Emotional Support Animals

Hi Everyone!

One of the most common questions that people, especially landlords, have is about Emotional Support Animals (ESAs). There are new laws that define ESAs in Wisconsin, and establish rules about what landlords’ responsibilities (2017 Wis. Act 317, and you can find the summary here). 

But there's a problem: We see some really big clashes between the new Wisconsin laws and federal Fair Housing laws. Generally, states can't take away rights given by federal mandates. And so, it looks like some of these new laws might be giant traps for landlords to fall into - even if landlords carefully follow the new Wisconsin laws about ESAs, they might find themselves in violation of federal law, which is a huge, expensive, problem.

What is an Emotional Support Animal (ESA)?

An Emotional Support Animal is defined by Wis. Stat. 106.50(1m)(im) as "an animal that provides emotional support, well-being, comfort, or companionship for an individual but that is not trained to perform tasks for the benefit of an individual with a disability." (This is consistent with, but not identical to, federal law. An inflexibly close reading of this definition might put someone in violation of federal law.)

When can a tenant request an ESA?

In order for a tenant to request an assistance/service animal as an accommodation for a disability, the animal must be necessary to afford the individual an equal opportunity to use and enjoy a dwelling or to participate in the housing service or program. Further, there must be a relationship between the individual’s disability and the accommodation the animal provides. If these requirements are met, a housing provider must permit the assistance animal as an accommodation.


Landlords may request documentation:

A landlord cannot require an individual to:

  • reveal what kind of disability they have, or what disability is treated by the companion/service animal (Tenants are protected by HIPPA, which does not require the tenant or the health professional to disclose the nature of their disability or other medical details. Wis. Stats. 106.50(2r)(bg)2. & (1m)(mx), 2017 Wis. Act 317, Secs. 29 & 30)
  • require that the tenant/prospective tenant prove the animal has been specifically trained

Landlords can request two pieces of formal documentation:

  1. Confirmation that the individual has a disability. State law states that if the disability is immediately apparent, a landlord may not request any disability related information. 
  2. Confirmation that the animal is necessary to treat a medical condition or a disability.

Who can provide documentation for animals?

Federal and State laws disagree on the type of documentation required for emotional service animals. Wisconsin laws require the documentation related to the disability-related need for an emotional support animal to come from a licensed health professional, defined as “a physician, psychologist, social worker or other health professional” who is licensed or certified in Wisconsin and is acting within the scope of their license or certification. 

On the other hand, federal law requires the person with a disability must provide "reliable documentation." ("Housing providers may ask individuals who have disabilities that are not readily apparent or known to the provider to submit reliable documentation of a disability and their disability-related need for an assistance animal," from FHEO 2013-01). Since Wisconsin law imposes a stricter requirement for documentation than federal law, landlords who require documentation from Wisconsin licensed health professionals may be liable for violating federal law.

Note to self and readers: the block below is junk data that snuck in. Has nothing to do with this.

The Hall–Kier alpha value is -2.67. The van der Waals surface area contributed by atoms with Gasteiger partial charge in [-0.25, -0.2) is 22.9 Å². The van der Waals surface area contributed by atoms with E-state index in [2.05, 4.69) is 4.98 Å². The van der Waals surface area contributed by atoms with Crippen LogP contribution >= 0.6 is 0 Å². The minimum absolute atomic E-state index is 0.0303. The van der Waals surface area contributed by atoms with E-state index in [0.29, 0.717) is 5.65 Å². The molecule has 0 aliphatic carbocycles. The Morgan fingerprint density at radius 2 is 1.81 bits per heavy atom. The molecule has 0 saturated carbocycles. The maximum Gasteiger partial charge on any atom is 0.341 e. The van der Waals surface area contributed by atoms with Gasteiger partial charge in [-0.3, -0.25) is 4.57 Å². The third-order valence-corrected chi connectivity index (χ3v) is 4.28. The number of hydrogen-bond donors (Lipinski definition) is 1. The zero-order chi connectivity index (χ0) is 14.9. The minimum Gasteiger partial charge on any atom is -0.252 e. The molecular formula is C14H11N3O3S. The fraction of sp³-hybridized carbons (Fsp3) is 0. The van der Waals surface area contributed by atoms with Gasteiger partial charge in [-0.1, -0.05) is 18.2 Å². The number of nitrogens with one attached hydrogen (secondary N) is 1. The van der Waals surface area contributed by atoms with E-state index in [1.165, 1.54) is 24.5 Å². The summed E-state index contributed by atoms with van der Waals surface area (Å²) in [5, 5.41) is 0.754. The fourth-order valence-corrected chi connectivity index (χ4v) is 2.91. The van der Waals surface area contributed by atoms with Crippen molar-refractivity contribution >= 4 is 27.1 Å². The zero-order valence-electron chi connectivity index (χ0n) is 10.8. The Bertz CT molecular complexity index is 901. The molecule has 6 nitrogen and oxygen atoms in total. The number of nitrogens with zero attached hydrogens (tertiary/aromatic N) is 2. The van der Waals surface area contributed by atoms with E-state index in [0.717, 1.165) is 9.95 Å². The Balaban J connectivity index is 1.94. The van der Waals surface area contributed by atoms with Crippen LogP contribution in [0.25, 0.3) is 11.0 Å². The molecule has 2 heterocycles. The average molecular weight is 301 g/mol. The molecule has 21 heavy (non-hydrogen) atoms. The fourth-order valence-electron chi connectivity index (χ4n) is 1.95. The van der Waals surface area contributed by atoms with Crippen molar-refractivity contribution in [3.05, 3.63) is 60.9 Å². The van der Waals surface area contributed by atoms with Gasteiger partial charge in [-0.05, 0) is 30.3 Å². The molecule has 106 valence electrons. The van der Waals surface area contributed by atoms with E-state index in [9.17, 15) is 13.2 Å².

An imagined example: a tenant is moving to Wisconsin from Minnesota. The tenant is a veteran, and is coping with PTSD. The tenant has an emotional support animal, who helps the vet cope with flashbacks and anxiety. The tenant has a doctor's note, from a licensed physician in Minnesota, which explains that the tenant has a disability (it's not visible, so landlords often need documentation), and that the specific animal is necessary to treat the disability. However, upon moving to Wisconsin, he is denied because his letter isn't from a physician licensed in Wisconsin. The tenant files a complaint with HUD, HUD asserts that a Minnesota doctor can give "reliable documentation" for a tenant in Wisconsin, HUD finds the landlord in violation of federal fair housing law, and leverages a maximum first-time fine of $19,787. The landlord has followed Wisconsin law, but can still be held to (and fined by) more open-ended federal law.

Animals can be denied in specific circumstances:

Under Federal law, a landlord can deny a service or companion animal:

  • If the landlord lives in the unit, and they or a member of their immediate family have an allergy to the animal.
  • If that specific animal has aggressively threatened someone. (This must be the specific animal in question, and not based on beliefs about behavior from that breed, size, etc.)

On the state level, there are few circumstances in which a landlord is allowed to deny a service animal or emotional support animal. Those circumstances (listed in Wis. Stat. 106.50(2r)(br)4) are:

  1. The applicant does not have a disability, or does not have a disability-related need for the animal. 
  2. The tenant fails to provide requested documentation allowed by law
  3. The service animal or emotional support animal would impose an undue financial or administrative burden that would fundamentally alter the nature of the housing program or services. The specific animal poses a direct threat to the health or safety of a person, that cannot be reduced by another reasonable accommodation.